Looking after your mental health during social distancing
To help with your physical and mental health during social distancing, click here to download the Voice Home Support Hub app.
Recovering from a crime can be difficult at the best of times but with the removal of support networks due to social distancing, it can become even harder to cope and return to feelings of normality.
The removal of routine and socialising due to social isolation measures can affect our mental health, which in turn lessens our ability to cope and recover.
Thankfully, there are a number of things we can do to help protect our mental health during this period. To help you recover from crime while in social isolation, we’ve rounded up some top tips from mental health experts.
Turn off the news
Take breaks from watching, reading, or listening to news stories about COVID-19 and turn off push notifications for news on your phone or tablet.
Listening to calming music such as classical/low-fi pieces or watching light-hearted TV shows and films can help you remove yourself from the negative news cycle and give you a sense of escape.
Reflect on your thoughts and feelings
Set aside half an hour to reflect and journal your thoughts and feelings each day.
This could be through writing, creating voice memos, poetry or drawing – whatever works for you.
Creativity and self-reflection are shown to boost productivity and reduce anxiety, depression and stress as well as create self-awareness which helps you gain a better understanding of your emotions, strengths, weaknesses and driving factors.
Take care of your mind and body
Meditation is proven to help alleviate stress and anxiety – Headspace, Calm and Serenity are all apps which can help you learn how to start and guide you through different exercises.
Try to do some light exercises at least once a day such as walking up and down the stairs ten times if you have them, or mild stretching of your arms and legs – exercise releases feel-good chemicals into the brain such as endorphins and serotonin and helps pump blood around your body, which has been shown to aid brain functions such as concentration.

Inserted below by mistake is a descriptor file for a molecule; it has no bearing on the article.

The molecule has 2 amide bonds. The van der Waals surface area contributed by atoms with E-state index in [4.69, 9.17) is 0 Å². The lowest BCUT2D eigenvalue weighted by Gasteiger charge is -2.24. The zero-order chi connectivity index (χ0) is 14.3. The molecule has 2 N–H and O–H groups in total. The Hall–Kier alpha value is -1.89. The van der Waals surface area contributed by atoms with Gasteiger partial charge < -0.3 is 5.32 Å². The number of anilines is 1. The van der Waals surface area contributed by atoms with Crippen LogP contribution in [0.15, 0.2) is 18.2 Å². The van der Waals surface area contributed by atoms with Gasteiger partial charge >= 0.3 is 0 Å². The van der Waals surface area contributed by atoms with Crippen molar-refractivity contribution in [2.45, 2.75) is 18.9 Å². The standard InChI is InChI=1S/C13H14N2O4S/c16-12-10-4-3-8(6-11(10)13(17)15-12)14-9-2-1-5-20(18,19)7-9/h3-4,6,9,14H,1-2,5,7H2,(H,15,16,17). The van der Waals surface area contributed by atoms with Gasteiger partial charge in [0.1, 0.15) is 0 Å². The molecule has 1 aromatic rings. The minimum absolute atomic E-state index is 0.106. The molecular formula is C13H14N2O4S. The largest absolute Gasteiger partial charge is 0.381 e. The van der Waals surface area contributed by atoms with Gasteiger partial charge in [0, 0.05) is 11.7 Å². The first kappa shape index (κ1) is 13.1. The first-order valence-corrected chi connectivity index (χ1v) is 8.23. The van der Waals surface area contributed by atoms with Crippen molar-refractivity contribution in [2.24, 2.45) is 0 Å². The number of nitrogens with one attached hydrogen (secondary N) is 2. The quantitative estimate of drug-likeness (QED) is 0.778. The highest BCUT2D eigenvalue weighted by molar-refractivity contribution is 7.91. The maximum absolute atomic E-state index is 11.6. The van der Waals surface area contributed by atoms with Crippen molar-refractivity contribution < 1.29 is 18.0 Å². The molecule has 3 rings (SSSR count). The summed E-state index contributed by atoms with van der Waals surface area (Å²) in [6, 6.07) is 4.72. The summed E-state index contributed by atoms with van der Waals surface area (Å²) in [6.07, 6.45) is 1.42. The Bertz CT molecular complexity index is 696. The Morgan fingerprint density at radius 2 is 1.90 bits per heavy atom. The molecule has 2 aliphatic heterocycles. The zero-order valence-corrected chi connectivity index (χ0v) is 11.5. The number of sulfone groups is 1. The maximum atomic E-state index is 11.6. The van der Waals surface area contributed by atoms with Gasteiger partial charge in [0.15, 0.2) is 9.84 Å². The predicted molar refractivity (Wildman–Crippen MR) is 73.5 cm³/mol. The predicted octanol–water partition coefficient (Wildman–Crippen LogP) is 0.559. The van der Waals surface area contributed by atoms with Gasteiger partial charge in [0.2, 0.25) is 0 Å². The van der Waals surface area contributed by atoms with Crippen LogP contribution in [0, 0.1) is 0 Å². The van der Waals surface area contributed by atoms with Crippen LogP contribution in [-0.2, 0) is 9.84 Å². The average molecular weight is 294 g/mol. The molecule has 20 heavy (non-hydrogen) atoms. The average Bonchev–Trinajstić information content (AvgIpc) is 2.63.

Breathing exercises are said to be the meditation for those who can’t meditate.
A great example to experiment with is ‘4-7-8 breathing’. To start, put one hand on your stomach and the other on your chest. Take a deep, slow breath from your stomach and silently count to four as you breathe in. Hold your breath, and silently count from one to seven.
Breathe out completely as you silently count from one to eight. Try to get all the air out of your lungs by the time you count to eight. Repeat three to seven times or until you feel calm.
Pay attention to how you feel at the end of the exercise. Deep breathing increases the supply of oxygen to your brain and stimulates the parasympathetic nervous system which promotes a state of calmness.
Get some fresh air
If you feel claustrophobic or trapped being in a house where a crime has taken place, psychologists recommend opening windows to let in natural light and fresh air. The more fresh air you get, the more oxygen you breathe in which increases the amount of serotonin (the happy hormone) you inhale, making you happier.
If you canner go out due to social distancing, spend time sitting on your doorstep or in the garden if you have one or try looking at the sky out of the window – this can help to give you a sense of space. You could also change the rooms you spend time in regularly to break the monotony of being in one room.
Tidy house, tidy mind
Studies show those who have homes that are ‘restful’ and ‘restorative’ have higher levels of happiness and mental wellbeing than those who have ‘cluttered’ homes – using your usual commute time to rearrange and organise the space around you in to a more comfortable setting is a great way to aid your mental relaxation.
Keep in contact
We may be living in times when physical contact is strongly discouraged, but you can still call, video chat and message, friends and family – so make sure that your isolation is more physical than social, which will help aid your recovery from crime and general mental wellbeing.
Contact us at Voice
If you’re struggling with the effects of crime, we’re still here for you during these times.
Our staff and volunteers continue to provide support via the telephone – call us on 0300 303 1965 or email us at firstname.lastname@example.org.